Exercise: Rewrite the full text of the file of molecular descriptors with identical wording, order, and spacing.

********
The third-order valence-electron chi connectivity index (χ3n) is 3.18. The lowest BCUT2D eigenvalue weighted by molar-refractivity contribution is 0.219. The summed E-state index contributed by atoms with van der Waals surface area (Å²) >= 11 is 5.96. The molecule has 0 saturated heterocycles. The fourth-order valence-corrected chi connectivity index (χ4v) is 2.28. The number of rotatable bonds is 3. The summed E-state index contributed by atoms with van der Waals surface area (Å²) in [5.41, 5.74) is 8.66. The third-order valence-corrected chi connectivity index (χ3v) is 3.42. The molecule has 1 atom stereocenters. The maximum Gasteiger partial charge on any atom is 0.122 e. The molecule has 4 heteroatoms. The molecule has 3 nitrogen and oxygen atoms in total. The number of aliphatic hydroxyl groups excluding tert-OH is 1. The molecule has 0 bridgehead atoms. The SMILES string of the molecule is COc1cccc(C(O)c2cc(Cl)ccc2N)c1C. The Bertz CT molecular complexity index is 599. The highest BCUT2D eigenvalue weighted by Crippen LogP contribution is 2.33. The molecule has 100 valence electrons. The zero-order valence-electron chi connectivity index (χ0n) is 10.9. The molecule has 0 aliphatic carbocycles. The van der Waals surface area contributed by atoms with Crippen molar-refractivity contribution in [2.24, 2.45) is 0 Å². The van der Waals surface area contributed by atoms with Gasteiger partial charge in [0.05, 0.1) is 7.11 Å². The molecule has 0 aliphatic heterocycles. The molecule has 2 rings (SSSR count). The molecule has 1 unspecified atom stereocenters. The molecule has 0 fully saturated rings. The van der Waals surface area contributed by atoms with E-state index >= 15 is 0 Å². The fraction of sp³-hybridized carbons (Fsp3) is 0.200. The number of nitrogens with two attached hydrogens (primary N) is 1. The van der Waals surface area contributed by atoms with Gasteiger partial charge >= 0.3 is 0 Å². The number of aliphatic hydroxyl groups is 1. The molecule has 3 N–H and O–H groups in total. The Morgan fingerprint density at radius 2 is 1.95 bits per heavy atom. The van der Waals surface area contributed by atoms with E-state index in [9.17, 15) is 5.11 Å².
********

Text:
The third-order valence-electron chi connectivity index (χ3n) is 3.18. The lowest BCUT2D eigenvalue weighted by molar-refractivity contribution is 0.219. The summed E-state index contributed by atoms with van der Waals surface area (Å²) >= 11 is 5.96. The molecule has 0 saturated heterocycles. The fourth-order valence-corrected chi connectivity index (χ4v) is 2.28. The number of rotatable bonds is 3. The summed E-state index contributed by atoms with van der Waals surface area (Å²) in [5.41, 5.74) is 8.66. The third-order valence-corrected chi connectivity index (χ3v) is 3.42. The molecule has 1 atom stereocenters. The maximum Gasteiger partial charge on any atom is 0.122 e. The molecule has 4 heteroatoms. The molecule has 3 nitrogen and oxygen atoms in total. The number of aliphatic hydroxyl groups excluding tert-OH is 1. The molecule has 0 bridgehead atoms. The SMILES string of the molecule is COc1cccc(C(O)c2cc(Cl)ccc2N)c1C. The Bertz CT molecular complexity index is 599. The highest BCUT2D eigenvalue weighted by Crippen LogP contribution is 2.33. The molecule has 100 valence electrons. The zero-order valence-electron chi connectivity index (χ0n) is 10.9. The molecule has 0 aliphatic carbocycles. The van der Waals surface area contributed by atoms with Crippen molar-refractivity contribution in [2.24, 2.45) is 0 Å². The van der Waals surface area contributed by atoms with Gasteiger partial charge in [0.05, 0.1) is 7.11 Å². The molecule has 0 aliphatic heterocycles. The molecule has 2 rings (SSSR count). The molecule has 1 unspecified atom stereocenters. The molecule has 0 fully saturated rings. The van der Waals surface area contributed by atoms with E-state index >= 15 is 0 Å². The fraction of sp³-hybridized carbons (Fsp3) is 0.200. The number of nitrogens with two attached hydrogens (primary N) is 1. The van der Waals surface area contributed by atoms with Gasteiger partial charge >= 0.3 is 0 Å². The number of aliphatic hydroxyl groups is 1. The molecule has 3 N–H and O–H groups in total. The Morgan fingerprint density at radius 2 is 1.95 bits per heavy atom. The van der Waals surface area contributed by atoms with E-state index in [9.17, 15) is 5.11 Å².